Papua New Giunea


Papua New Giunea

If you ask any sailor where one of the wildest place in the world is then some where in the conversation PNG will pop up. Ninety-nine percent of the world does not even have a clue where this wild, remote part of the world is. PNG’s southern tip is located a few hundred miles north of the northern tip of Australia and some geologists claim that this 1000 mile long island actually broke of the continent and drifted north a few million years ago.

It is hard to believe this 1000 mile long country with hundreds of smaller islands is home to over 600 languages but it also has some of the most beautiful rainforest left on the face of the earth. Sadly the tree’s will not likely last another 10 years at the rate they are cutting them down. But the fact is that if you buy anything made of teak or mahogany then most likely the wood it is made of came form here. These magnificent trees are located and flown by helicopter to gathering areas when a road to drag them out can not be made and then loaded on barges and sold for penny’s on the dollar.

The land is also rich with natural resources but has been stripped bare of many of these in the last 50 years. With little or no regulations to follow large companies came in a took over mineral rich areas by force and started mining with reckless abandonment. In their wake they left land and villages decimated for the sake of making the almighty dollar. Mining towns like the one on Lihir Island are very similar to any gold rush town. Men come from miles around for the chance to work at one of these huge strip mines. Prices for goods in the market are triple what they should be like a simple box of breakfast cereal costing $12.

There is a good movie out called the Coconut Revolution that shows what happens when these companies go too far and ultimately start civil wars. This was the case when a mine was destroying thousands of acres of forest and several rivers with mining and the chemicals they use to leach out copper from the ore. The local people finally had enough of their land being destroyed while being under paid and exploited. They gathered forces took over the mine burning and destroying hundreds of millions of dollars worth equipment and running off the management basically with bows and arrows.

Our second stop in PNG landed us on Hermit Island which is a beautiful 10 mile across atoll with several islands surrounded by miles of reef. Sadly this reef has been exploited with dynamite fishing and very little coral or fish are left. The tiny village must get many yachts visiting each year because they now what they like to trade for. We went ashore with our usual bag full of goods and gave away toys and tee shirts which in turn provided with lots of fresh items from the gardens. Mainly pineapple and oranges! These are the sweetest and juiciest pineapples I have ever ate and thankfully we had heaps! The next day the “Trading Ladies” came out to the boat with hand made items to trade for sheets and towels. For one set of sheets and 4 bath towels I traded for a beautiful purse made from hundreds of tiny shells(not for me) and some other amazing hand made items that went into the souvenir pile. After the trading was over I cut up a watermelon from the refrigerator and we indulged in a rare favorite fruit for these people on the back of Downtime.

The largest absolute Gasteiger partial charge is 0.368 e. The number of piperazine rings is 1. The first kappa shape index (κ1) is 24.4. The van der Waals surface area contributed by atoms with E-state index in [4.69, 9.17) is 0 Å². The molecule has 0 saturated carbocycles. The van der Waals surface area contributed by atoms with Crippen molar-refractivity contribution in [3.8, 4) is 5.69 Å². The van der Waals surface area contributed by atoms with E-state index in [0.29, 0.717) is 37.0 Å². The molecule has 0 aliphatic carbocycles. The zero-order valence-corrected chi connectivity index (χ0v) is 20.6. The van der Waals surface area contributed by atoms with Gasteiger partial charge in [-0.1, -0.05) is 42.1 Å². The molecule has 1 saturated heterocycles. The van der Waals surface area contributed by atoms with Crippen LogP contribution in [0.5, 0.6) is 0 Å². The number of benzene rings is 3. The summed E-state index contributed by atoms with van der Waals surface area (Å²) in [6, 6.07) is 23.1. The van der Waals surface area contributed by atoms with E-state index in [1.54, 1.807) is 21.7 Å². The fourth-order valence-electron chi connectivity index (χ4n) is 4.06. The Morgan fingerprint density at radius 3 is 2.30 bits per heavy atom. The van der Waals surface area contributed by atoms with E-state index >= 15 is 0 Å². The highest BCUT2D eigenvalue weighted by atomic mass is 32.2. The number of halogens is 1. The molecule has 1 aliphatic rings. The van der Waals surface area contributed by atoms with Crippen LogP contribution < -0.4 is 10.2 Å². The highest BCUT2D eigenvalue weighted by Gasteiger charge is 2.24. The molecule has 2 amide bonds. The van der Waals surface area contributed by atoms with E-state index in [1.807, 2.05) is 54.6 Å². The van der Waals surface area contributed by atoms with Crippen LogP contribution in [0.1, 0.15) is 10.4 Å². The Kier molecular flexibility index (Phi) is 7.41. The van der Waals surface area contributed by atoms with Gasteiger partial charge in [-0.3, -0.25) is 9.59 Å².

Sunday is a day of rest on these religious islands. Richie had tried to organized a soccer game with the locals but even this was too mush for a lazy Sunday afternoon and nobody showed up. Looking for things to do we took the camera drone ashore and took some arial shots of the village.
If you want to get every kids (young and old) attention take a remote controlled helicopter to shore! You should have seen the faces of these kids when this buzzing little helicopter took off and started circling overhead! I would fly just out of reach over their heads and let them feel the down draft of the propellers and they would giggle and laugh!

Next the ladies that I gave matching orange tee shirts to the day before came up and asked if they could sing me a song in appreciation for the gifts. They sang a beautiful song about God keeping us safe on the ocean and it was quite special.

I will remember these kind and generous people forever and want to thank them for showing me their island.